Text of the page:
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Bourbon Pound Cake with Macerated Peaches

Kayla Hoang
Cook Time:
1 hr 30 mins
Prep Time:
20 mins
Yields:
1 (9-inch) loaf
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Chef notes

Laced with notes of vanilla, caramel and the subtlest bit of oaky bourbon, this plush pound cake is equal parts impressive and scrumptious. Whereas a pound cake can easily become dense or dry and lackluster in appearance, this cake rises tall with its iconic cracked dome. It stays soft and moist, thanks to a few thoughtful tricks and ingredients. The buttery bourbon syrup and glaze on top ties everything together. The only thing better than the cake itself is the pairing of juicy macerated peaches and whipped cream. 

Pound cake is fairly simple to make compared to a layer cake, but it does take a little bit of patience to do it right. Many pound cakes follow the same rules: cream the living daylights out of the butter and sugar mixture to aerate it; use equal amounts of flour, sugar, butter and eggs;  and bake at 350 F. After making this version no less than five times (and failing plenty along the way), I can tell you that some rules are meant to be broken.

After trying countless ingredient proportions and methods, I landed on the perfect combination of both to yield a pretty dang good cake. Although not traditional, I found that the tiniest bit of baking powder provides extra insurance to maintain the cake's lift and lightens the tight crumb in the slightest way. I found that in this recipe, it’s better to be modest in creaming time — just 2 to 3 minutes — until the butter and sugar are just fluffy and lightened in color. This allows wiggle room for the rest of the ingredients to be added in without running the risk of over-beating. Whereas most recipes call for baking the cake at 350 F, this one bakes at 325 F. The lower temperature allows the heavy batter to bake and rise at a more even rate. Moreover, take care to bake the cake thoroughly since it is pretty hefty. I’ve found that it’s perfect once the batter where the cake splits is matte-looking. While the cake does stay soft and moist by itself, brushing with a buttery bourbon syrup adds extra insurance to keep it moist over time and a glaze helps to seal it in.

I developed this cake to focus on the flavor notes of the bourbon without the strong burn, but it can easily be adjusted if you want something punchier. While I do not recommend adding extra bourbon to the cake (this will mess with the proportions and can lead to a dense, over-hydrated cake), you can totally adjust the syrup, glaze and even the peaches. In the syrup, you can either reduce the bourbon less or leave out up to 1 tablespoon, then add it in after it has cooked. In the glaze, you can replace some or all of the milk with bourbon, but be aware that the color will be slightly more caramelized and very strong. And in the peaches, you can add a splash when macerating, but you may need to adjust the ratio of sugar and lemon juice.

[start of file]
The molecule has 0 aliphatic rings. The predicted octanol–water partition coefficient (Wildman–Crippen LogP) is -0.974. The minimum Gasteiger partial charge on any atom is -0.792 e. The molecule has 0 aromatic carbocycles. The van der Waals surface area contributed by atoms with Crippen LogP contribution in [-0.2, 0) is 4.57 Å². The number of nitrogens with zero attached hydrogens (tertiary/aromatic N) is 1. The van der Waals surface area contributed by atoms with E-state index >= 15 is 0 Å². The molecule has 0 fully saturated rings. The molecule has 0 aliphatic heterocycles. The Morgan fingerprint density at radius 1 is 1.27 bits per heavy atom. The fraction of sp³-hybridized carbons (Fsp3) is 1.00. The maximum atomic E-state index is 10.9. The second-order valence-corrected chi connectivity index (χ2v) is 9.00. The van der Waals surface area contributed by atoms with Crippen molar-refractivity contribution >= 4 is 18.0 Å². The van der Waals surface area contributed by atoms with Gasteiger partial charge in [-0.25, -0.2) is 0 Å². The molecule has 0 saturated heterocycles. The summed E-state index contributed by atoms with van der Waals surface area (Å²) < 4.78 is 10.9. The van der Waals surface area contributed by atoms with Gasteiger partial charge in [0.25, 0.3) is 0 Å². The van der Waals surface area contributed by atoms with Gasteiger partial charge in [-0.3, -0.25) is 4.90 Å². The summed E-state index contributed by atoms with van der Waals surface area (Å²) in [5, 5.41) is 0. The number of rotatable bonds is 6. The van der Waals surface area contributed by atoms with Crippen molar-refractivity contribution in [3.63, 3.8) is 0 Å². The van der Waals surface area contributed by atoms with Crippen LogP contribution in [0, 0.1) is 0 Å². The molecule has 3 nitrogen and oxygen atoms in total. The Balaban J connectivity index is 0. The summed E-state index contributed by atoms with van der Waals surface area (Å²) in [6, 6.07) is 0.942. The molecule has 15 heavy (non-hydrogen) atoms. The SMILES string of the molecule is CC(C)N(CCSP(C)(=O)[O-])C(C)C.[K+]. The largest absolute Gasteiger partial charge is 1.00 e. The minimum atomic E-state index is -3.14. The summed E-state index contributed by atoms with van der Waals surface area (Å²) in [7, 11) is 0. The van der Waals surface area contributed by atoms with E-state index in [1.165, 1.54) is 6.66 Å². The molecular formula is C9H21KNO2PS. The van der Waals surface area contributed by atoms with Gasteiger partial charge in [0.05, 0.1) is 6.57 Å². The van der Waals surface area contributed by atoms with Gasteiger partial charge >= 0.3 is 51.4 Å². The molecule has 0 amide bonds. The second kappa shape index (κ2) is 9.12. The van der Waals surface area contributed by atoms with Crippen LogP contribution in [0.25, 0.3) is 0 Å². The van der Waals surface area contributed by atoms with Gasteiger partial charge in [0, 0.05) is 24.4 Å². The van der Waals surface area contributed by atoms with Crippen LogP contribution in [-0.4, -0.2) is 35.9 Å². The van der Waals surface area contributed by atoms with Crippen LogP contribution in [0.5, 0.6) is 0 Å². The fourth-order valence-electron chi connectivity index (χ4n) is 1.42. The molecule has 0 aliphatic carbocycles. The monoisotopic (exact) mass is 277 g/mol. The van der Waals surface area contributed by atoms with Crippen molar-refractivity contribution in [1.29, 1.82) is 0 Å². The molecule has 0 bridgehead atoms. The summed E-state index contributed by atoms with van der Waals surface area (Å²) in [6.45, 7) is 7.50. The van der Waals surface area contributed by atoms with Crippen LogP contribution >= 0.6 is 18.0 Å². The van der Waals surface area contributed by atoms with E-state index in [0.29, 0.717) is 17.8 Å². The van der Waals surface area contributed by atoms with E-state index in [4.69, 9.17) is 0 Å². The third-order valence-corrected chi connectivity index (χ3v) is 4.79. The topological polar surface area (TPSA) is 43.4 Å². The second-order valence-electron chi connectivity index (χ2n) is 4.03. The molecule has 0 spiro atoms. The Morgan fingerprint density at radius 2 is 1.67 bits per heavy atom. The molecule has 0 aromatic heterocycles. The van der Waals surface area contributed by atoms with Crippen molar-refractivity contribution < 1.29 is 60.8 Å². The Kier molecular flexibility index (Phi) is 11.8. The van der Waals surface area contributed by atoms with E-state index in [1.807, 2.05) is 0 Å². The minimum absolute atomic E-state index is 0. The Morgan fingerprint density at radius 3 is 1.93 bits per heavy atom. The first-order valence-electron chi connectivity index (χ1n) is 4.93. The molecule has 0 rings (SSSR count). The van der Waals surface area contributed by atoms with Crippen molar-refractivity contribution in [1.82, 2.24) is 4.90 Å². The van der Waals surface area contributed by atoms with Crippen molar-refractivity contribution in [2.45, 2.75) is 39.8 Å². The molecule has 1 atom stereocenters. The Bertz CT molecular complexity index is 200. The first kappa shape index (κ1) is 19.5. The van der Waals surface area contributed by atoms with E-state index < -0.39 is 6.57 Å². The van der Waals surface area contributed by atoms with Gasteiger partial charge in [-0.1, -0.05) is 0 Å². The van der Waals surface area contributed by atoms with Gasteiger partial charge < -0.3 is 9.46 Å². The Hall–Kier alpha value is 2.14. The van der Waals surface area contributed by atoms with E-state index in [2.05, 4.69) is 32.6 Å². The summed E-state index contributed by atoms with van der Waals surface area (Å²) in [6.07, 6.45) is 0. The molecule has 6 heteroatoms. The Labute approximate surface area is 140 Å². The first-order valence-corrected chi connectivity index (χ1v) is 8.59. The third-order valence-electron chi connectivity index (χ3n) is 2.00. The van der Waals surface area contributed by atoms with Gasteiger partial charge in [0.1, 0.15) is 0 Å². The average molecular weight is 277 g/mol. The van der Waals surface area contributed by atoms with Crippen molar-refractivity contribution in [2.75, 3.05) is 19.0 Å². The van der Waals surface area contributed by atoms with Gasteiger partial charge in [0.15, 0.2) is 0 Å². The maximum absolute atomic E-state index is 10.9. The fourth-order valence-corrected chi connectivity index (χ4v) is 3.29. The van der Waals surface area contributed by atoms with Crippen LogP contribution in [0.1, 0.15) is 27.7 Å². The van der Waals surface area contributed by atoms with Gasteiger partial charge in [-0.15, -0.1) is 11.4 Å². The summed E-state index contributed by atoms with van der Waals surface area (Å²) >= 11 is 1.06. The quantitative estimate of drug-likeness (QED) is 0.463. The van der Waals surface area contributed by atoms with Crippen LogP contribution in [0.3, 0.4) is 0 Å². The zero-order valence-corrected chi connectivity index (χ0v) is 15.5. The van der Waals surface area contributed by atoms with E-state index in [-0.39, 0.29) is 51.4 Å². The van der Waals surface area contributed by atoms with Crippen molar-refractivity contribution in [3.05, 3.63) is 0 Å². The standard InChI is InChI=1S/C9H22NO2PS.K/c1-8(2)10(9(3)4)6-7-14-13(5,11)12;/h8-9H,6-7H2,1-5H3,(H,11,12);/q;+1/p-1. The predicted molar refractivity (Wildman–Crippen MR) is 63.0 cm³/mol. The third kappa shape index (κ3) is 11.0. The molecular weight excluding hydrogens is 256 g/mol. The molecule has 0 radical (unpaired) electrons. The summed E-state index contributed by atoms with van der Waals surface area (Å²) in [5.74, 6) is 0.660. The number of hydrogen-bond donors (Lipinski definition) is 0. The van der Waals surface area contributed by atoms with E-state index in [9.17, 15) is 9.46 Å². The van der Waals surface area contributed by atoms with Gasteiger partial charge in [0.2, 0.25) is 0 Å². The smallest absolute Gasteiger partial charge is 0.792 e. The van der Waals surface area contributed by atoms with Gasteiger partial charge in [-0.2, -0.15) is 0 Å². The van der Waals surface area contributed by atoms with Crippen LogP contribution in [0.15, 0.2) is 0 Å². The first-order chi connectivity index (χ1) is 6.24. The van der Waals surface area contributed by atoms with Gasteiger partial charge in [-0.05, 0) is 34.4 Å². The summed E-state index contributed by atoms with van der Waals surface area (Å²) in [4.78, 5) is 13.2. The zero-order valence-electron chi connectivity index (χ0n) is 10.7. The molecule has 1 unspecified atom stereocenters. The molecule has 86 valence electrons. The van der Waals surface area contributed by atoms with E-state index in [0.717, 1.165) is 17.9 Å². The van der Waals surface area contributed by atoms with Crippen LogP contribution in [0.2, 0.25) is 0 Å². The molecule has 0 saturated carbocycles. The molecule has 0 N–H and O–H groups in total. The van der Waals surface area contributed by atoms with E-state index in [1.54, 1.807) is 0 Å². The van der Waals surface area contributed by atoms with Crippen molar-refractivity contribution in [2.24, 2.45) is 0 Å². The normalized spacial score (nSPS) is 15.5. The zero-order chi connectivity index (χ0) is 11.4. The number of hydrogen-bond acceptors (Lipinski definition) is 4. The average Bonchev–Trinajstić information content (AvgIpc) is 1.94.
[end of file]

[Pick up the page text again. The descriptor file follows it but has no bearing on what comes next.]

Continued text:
Technique Tip: Make sure the butter is softened (will easily take an indent if poked) and the eggs are room temperature. Moreover, your creaming time will really depend on the softness of the butter. If the butter is very soft, it will cream with the sugar quicker. If the butter is a little firmer, it may take on the longer end of the time range.

If the egg and butter mixture looks like it is going to split with the addition of the last egg, add 2 tablespoons of the flour mixture before mixing.

It might seem like a generous amount of syrup for the cake, but it can handle it. However, if you don’t feel comfortable using all of the syrup left, you can reserve it for later use in the refrigerator (warm before using again) or use it to make extra glaze to yield a thicker coating.

Swap Option: You can use all granulated or all light brown sugar in the syrup rather than a combination. 

If desired, you can forgo the peaches and whipped cream and even the glaze, but for the best flavor and moistness, do not skip the syrup.

Ingredients

For the Pound Cake
  • nonstick cooking spray, for greasing
  • 1⅔ cups all-purpose flour
  • 1 teaspoon kosher salt
  • 1/4 teaspoon baking powder
  • 1 cup (2 sticks) unsalted butter, room temperature